The U.S. District Court for the Eastern District of California in Sacramento held that Brewer’s lawsuit adequately alleged claims for violations of the Immigration and Nationality Act’s prohibitions on knowingly hiring, and therefore alleged racketeering activity necessary to proceed with a RICO claim.
The court found that to state a RICO claim, Brewer must allege the conduct of an enterprise through a pattern of racketeering activity causing injury to the plaintiff and other legal workers. The court held that a violation of the INA can be considered an act of racketeering activity, also called a predicate act , where at least two predicate acts within a 10-year period are alleged.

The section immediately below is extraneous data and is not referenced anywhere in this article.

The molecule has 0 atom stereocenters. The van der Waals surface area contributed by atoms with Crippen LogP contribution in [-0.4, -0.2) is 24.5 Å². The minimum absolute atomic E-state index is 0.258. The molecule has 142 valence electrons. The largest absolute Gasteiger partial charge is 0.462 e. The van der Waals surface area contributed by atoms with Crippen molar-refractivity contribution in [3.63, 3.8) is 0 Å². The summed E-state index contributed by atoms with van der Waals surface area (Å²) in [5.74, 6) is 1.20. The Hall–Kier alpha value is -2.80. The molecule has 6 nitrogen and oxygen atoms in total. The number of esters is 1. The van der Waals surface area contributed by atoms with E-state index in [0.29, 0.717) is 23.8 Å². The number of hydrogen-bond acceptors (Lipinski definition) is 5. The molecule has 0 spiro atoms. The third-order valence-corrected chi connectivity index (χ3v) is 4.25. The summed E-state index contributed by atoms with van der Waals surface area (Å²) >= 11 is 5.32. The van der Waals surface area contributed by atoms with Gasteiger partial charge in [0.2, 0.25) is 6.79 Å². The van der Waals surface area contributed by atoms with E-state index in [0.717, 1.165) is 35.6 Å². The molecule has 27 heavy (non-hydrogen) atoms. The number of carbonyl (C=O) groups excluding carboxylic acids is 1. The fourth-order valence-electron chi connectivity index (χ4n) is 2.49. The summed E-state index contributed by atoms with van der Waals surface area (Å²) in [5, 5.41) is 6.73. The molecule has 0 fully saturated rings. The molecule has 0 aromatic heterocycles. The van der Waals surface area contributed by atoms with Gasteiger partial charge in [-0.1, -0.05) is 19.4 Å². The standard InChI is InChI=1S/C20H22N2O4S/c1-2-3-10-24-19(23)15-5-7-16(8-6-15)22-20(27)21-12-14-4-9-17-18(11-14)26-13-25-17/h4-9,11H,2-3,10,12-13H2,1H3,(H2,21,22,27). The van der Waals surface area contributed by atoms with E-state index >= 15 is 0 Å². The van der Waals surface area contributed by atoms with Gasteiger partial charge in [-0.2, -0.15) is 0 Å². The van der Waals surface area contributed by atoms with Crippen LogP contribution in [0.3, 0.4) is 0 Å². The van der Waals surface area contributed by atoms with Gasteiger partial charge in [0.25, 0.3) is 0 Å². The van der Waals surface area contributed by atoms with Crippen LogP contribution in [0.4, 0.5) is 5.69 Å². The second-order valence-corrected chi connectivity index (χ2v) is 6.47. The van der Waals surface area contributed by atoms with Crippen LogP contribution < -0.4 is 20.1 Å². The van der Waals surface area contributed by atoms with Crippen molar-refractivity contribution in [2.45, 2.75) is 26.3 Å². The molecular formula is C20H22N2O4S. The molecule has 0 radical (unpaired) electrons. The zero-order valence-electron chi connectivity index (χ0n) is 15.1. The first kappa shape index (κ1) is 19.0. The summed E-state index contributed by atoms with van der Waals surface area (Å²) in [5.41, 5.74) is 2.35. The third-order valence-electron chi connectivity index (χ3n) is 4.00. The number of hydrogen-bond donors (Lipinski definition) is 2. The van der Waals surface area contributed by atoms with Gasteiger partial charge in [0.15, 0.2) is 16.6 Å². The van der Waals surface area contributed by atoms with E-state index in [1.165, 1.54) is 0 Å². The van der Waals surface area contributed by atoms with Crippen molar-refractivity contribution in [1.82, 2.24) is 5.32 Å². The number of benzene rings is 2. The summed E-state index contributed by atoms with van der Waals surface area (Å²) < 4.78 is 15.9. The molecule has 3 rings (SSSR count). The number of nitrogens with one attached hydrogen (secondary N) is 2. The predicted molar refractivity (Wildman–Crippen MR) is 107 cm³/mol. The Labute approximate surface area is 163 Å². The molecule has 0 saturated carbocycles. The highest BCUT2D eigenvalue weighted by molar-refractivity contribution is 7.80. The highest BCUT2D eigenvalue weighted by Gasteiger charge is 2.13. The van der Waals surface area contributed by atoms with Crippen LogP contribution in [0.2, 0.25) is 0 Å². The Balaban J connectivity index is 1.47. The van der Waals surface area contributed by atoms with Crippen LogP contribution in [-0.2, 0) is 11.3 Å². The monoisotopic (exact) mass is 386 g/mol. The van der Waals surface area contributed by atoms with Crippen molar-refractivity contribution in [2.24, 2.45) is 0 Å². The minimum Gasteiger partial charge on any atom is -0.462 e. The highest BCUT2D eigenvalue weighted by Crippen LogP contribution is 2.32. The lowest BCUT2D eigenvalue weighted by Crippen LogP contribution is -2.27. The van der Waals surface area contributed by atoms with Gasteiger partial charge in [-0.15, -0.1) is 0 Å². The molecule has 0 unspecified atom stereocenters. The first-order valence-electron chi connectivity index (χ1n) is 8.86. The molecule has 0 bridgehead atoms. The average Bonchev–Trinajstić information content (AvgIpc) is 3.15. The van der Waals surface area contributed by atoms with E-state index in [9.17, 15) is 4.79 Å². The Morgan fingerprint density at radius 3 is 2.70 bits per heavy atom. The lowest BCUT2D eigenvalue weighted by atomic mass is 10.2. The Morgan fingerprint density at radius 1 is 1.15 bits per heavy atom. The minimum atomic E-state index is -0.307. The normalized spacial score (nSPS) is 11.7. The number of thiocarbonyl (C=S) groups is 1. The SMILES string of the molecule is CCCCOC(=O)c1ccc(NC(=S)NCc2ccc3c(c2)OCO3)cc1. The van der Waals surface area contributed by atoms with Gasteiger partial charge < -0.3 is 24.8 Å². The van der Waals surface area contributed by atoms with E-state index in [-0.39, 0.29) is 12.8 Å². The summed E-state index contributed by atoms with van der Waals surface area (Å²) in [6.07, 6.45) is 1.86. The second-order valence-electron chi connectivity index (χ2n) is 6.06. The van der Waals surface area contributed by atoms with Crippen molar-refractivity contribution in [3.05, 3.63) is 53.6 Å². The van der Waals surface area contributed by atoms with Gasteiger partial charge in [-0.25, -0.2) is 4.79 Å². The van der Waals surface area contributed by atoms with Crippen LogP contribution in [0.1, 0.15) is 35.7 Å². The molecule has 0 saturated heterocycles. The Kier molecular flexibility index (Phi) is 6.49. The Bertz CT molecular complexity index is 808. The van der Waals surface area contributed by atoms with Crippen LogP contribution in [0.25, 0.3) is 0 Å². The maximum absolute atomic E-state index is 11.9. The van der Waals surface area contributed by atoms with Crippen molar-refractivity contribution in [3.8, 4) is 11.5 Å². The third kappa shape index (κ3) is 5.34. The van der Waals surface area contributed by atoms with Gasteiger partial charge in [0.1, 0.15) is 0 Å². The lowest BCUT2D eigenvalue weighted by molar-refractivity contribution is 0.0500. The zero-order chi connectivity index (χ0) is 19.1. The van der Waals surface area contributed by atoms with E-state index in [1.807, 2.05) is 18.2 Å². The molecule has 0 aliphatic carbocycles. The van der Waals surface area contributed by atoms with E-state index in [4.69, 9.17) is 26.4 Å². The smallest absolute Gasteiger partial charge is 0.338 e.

Brewer alleged that the Social Security Administration often notified SK Foods that large numbers of its employees were using false Social Security numbers, and that the company permitted those workers to continue working under new identities. Brewer thereby alleged the predicate acts by saying Salyer and the company had knowledge that the aliens were undocumented. Brewer v. Salyer, ED Cal., No. 1:06 cv01324 (5/17/07).
Impact: Employers who hire immigrants with no lawful authorization to work in the U.S. are at risk with such claims. Employers are advised to carefully review and ensure their compliance with applicable regulatory requirements that detail pre-hire screening of job applicants to ensure they are lawfully entitled to be employed in the United States.
Workforce Management, July 23, 2007, p. 10 -- Subscribe Now!